“I am a Camera with its Shutter Open.”

I am learning the hard way. When my emotions run so high that I can literally hear my own heart beating in my ear, I need to take a step back. Like the wide angle fade back in an old movie, I literally need to become a camera. An observer in the drama surrounding me. It’s the only way I can regain my composure. And hopefully, my compassion.

My transition is to imagine a black and white line drawing with the scene playing out before me, and the wide angle point is leading to me behind the protective lens of my camera. I remove myself from the situation but also remain there ever watchful. I am consciously doing this to remove myself emotionally but still stay present. (In the past, like many empaths, I would have been long gone, but this tactic is helping me to stay.)

What is the point of this endeavor? Of becoming the observer? It gives you perspective. In fact, it gives you multiple perspectives simultaneously. With a cameraman’s eye, you can look at a person as a character in the current drama. And most characters are flawed. It is the human condition. By disengaging and staying present, it helps you to more clearly see what is motivating each person in the room and perhaps why.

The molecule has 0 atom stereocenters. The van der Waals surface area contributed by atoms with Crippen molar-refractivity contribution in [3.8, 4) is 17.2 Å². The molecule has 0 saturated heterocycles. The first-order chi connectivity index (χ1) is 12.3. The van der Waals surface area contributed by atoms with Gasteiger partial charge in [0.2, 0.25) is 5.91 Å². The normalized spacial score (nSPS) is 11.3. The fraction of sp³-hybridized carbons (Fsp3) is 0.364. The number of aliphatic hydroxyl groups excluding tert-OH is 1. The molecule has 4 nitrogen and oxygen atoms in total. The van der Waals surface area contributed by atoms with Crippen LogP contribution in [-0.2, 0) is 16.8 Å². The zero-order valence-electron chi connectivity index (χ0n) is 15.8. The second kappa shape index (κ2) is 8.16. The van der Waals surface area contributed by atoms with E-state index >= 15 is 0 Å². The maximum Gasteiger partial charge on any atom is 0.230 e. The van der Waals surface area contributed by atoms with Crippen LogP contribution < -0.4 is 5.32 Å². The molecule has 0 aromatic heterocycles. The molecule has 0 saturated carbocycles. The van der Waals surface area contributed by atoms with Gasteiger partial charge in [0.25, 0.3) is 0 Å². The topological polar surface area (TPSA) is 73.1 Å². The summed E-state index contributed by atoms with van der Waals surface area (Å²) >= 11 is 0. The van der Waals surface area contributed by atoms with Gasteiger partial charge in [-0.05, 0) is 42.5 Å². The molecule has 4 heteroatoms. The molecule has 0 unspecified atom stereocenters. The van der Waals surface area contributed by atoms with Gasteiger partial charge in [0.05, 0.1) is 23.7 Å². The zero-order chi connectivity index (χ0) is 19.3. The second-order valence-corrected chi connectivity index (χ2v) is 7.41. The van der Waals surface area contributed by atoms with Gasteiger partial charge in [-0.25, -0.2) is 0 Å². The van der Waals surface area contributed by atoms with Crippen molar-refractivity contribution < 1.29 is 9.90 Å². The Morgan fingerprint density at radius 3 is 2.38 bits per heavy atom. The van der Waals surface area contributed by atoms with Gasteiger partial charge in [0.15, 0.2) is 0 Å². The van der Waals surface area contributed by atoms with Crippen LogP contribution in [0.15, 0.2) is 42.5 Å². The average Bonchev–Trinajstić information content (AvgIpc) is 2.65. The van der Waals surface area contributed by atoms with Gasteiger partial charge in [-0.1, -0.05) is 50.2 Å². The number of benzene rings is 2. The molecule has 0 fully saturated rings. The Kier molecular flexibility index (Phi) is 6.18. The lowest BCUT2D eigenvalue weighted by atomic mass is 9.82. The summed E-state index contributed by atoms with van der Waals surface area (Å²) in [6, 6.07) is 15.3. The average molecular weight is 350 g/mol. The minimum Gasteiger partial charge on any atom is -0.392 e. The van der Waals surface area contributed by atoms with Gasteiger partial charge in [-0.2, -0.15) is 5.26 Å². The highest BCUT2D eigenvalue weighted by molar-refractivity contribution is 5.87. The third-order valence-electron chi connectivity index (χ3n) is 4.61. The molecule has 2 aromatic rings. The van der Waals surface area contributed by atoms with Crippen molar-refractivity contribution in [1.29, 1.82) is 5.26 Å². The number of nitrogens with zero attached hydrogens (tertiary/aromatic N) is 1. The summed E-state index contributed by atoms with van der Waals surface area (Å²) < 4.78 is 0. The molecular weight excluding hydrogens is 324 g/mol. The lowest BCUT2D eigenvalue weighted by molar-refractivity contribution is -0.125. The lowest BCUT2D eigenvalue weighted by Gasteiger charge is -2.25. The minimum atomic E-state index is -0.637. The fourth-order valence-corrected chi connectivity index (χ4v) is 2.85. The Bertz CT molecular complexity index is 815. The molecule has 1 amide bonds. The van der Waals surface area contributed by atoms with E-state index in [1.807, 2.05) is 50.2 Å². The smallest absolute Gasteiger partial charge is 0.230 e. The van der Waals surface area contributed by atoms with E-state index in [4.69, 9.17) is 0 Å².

Truth be told, I often have to replay a situation as a cameraman after the fact because I have been too emotionally wrought during the real event. This post reflection behind a lens has been very helpful in gaining understanding and compassion for all in the room. Because truly, a character often does not know what s/he does not know. And this can be infuriating in real life. But in a movie, the viewer can garner understanding for said character. And understanding leads to compassion – even for the ignorant or misguided.

I’ll leave you with one of my favorite opening book lines from Christopher Isherwood’s memoir Good-bye to Berlin which the movie Cabaret was based on. He captures this idea of recording and watching for later reflection. “I am a camera with its shutter open, quite passive, recording, not thinking….Some day, all this will have to be developed, carefully printed, fixed.” I will add, on your timetable. And with compassion.


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